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[GreenYes] Study: Australians good at curbside recycli

------- Forwarded message follows -------
From: Marcia Carroll <marcia@essential.org>
To: hcwh-south <hcwh-south@venice.essential.org>
Subject: [Hcwh-south] Study: Australians good at curbside recycling
Date sent: Wed, 17 Jan 2001 17:42:20 -0800

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AAP NEWSFEED
January 17, 2001, Wednesday
HEADLINE: Fed: Australians good at kerbside recycling: study

CANBERRA, Jan 17 AAP - Kerbside recycling is a hit in the suburbs,
with millions of Australians content with its simplicity, a new study
shows.

The report, An Independent Assessment of Kerbside Recycling through
household recycling bins in Australia, shows the community is
benefiting from their waste disposal habits.

On average, kerbside recycling costs $26 a household per year, with
the environmental benefits almost three times as large.

The Nolan-ITU and SKM Economics study measured the financial,
environmental and social costs and benefits of recycling and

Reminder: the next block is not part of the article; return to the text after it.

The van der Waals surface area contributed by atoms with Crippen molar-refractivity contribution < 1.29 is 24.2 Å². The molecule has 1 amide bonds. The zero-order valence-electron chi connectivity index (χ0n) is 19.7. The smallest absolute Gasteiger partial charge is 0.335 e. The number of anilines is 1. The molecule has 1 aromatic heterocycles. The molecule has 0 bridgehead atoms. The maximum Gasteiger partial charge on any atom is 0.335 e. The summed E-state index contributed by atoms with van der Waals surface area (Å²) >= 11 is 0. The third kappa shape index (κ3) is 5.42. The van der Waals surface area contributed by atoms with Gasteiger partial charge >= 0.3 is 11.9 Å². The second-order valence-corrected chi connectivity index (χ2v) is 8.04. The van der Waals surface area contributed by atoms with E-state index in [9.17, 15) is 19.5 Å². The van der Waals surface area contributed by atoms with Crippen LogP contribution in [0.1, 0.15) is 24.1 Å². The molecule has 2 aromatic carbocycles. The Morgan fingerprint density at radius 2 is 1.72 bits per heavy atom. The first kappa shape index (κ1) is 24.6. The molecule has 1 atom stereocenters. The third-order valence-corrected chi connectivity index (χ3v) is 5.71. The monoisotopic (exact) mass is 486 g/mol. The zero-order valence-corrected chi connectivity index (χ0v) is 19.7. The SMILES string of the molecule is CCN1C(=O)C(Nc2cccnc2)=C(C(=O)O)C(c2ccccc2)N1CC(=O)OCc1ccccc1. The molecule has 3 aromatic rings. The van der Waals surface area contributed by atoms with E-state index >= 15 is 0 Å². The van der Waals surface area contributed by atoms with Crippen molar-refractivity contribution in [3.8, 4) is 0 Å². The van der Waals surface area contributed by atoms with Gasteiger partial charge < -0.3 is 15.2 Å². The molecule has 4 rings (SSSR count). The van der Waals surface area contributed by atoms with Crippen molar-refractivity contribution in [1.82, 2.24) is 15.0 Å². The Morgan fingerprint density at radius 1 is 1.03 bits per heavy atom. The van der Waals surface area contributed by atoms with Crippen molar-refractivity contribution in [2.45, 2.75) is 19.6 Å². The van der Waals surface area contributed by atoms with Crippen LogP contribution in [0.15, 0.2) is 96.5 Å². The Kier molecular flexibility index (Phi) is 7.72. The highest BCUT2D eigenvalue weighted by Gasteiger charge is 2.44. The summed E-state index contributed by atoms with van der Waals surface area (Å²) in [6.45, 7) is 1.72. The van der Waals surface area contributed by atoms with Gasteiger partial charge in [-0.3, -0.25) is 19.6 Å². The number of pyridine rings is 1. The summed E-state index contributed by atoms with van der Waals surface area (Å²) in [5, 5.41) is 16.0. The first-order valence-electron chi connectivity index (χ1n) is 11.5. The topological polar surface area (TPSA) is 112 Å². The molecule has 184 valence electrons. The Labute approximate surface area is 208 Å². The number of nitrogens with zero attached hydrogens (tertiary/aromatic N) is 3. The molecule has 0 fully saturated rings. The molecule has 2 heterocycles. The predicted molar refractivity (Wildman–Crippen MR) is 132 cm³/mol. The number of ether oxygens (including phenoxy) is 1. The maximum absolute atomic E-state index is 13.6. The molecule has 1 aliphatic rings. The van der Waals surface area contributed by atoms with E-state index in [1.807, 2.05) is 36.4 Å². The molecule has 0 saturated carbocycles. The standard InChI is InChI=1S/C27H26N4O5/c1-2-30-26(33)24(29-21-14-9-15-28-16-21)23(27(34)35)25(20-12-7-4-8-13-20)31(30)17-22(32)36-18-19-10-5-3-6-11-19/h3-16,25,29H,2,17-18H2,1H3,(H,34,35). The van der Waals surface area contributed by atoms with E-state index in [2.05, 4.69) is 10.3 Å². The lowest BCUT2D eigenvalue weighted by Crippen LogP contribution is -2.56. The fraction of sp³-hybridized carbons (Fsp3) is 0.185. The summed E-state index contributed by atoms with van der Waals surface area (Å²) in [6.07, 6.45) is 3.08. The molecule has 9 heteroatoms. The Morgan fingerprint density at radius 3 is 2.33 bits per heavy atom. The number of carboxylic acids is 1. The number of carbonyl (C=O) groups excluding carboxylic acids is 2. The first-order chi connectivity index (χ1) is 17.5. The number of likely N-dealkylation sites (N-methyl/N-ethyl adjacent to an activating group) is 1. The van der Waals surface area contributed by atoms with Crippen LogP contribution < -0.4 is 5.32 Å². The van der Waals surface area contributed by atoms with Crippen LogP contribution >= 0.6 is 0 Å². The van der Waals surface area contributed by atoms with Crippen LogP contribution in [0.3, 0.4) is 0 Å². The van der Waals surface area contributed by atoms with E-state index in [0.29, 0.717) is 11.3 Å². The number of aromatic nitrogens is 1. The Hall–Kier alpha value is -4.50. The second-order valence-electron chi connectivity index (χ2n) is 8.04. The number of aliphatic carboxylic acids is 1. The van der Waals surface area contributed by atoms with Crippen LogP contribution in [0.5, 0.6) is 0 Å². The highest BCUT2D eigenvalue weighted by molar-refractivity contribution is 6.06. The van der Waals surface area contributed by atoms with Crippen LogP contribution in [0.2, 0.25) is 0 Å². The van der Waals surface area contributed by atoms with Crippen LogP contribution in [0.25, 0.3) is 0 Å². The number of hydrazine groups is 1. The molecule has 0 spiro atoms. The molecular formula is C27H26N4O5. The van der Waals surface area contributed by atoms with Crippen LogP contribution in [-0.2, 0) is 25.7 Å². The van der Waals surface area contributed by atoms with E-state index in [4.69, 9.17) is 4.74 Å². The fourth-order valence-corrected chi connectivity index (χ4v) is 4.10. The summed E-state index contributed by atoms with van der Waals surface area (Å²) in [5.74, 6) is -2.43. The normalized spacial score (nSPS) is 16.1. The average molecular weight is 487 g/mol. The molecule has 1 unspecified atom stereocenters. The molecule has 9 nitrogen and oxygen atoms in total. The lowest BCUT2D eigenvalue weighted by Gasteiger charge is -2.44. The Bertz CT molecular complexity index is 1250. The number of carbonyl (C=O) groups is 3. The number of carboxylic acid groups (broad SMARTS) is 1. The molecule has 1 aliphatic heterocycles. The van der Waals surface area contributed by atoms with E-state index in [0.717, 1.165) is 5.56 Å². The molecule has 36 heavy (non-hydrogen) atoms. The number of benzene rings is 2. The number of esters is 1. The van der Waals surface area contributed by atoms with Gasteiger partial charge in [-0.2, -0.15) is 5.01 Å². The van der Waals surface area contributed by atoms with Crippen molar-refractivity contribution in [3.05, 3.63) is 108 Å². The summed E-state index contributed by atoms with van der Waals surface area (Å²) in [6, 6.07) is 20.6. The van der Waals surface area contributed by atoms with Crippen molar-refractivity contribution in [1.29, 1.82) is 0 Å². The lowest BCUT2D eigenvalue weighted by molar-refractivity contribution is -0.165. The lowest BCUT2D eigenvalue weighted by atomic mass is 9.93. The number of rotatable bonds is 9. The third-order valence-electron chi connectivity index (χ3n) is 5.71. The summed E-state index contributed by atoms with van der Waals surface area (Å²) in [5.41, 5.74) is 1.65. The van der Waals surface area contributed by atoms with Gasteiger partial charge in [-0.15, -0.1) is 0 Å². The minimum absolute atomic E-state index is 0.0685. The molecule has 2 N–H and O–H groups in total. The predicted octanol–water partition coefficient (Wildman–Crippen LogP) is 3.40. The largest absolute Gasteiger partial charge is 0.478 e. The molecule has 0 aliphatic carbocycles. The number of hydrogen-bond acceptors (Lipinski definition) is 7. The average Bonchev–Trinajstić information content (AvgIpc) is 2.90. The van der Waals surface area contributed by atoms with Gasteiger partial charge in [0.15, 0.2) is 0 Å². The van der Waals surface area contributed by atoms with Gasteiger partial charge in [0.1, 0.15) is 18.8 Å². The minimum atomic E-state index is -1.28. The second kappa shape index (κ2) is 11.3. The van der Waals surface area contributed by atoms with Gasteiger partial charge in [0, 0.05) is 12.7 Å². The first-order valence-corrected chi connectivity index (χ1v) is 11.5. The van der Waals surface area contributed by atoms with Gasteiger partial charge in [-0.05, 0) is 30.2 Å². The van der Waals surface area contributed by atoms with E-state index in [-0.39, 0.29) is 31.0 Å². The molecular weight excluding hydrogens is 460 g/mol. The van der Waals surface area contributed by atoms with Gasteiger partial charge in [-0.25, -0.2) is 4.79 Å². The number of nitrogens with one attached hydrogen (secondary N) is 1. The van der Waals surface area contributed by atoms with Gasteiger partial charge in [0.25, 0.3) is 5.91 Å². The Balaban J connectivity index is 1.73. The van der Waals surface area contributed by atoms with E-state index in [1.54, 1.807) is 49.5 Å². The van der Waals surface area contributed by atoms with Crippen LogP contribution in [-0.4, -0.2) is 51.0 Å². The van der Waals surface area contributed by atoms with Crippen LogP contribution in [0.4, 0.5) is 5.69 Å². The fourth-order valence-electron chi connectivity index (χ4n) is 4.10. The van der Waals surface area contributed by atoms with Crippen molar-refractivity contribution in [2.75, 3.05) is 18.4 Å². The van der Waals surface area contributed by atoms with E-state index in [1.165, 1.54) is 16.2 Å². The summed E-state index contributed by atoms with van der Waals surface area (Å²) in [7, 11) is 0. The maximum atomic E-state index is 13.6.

translated the environmental impacts into dollar terms.

It collected information from about 200 metropolitan and regional
councils, representing 12 million Australians.

It estimated household recycling delivered about $266 million each
year of environmental, economic and social benefits to the whole of
the country.

"Studies of existing recycling schemes in Australia generally
identify high levels of satisfaction with recycling as a means of
waste disposal," the report's authors said.

Environment Minister Robert Hill released the report today, saying
it
confirmed that Australians were making a multi-million-dollar
contribution to the environment.

"Australians should be congratulated for their commitment to
recycling and to the environment," Senator Hill said in a statement.

"This study shows what the community has known intuitively and
practiced each week in and week out since kerbside schemes were
introduced around the country over the past 10 years."

The Australian Food and Grocery Council said people had voted with
their feet on recycling and industry should not continue working on a
system to establish an even better system.

"This study proves it to be an effective system - now we need to
get
serious about comprehensively reviewing the way waste and recycling
systems are set up and operated to ensure the community get the
service they demand delivered a efficiently and effectively as
possible," Council acting chief executive Harris Boulton said in a
statement.





--
Marcia Carroll
Multinationals Resource Center
P.O. Box 19405, Washington, DC 20036 USA
Email: marcia@essential.org
Tel +1 202.387.8030; Fax +1 202.234.5176


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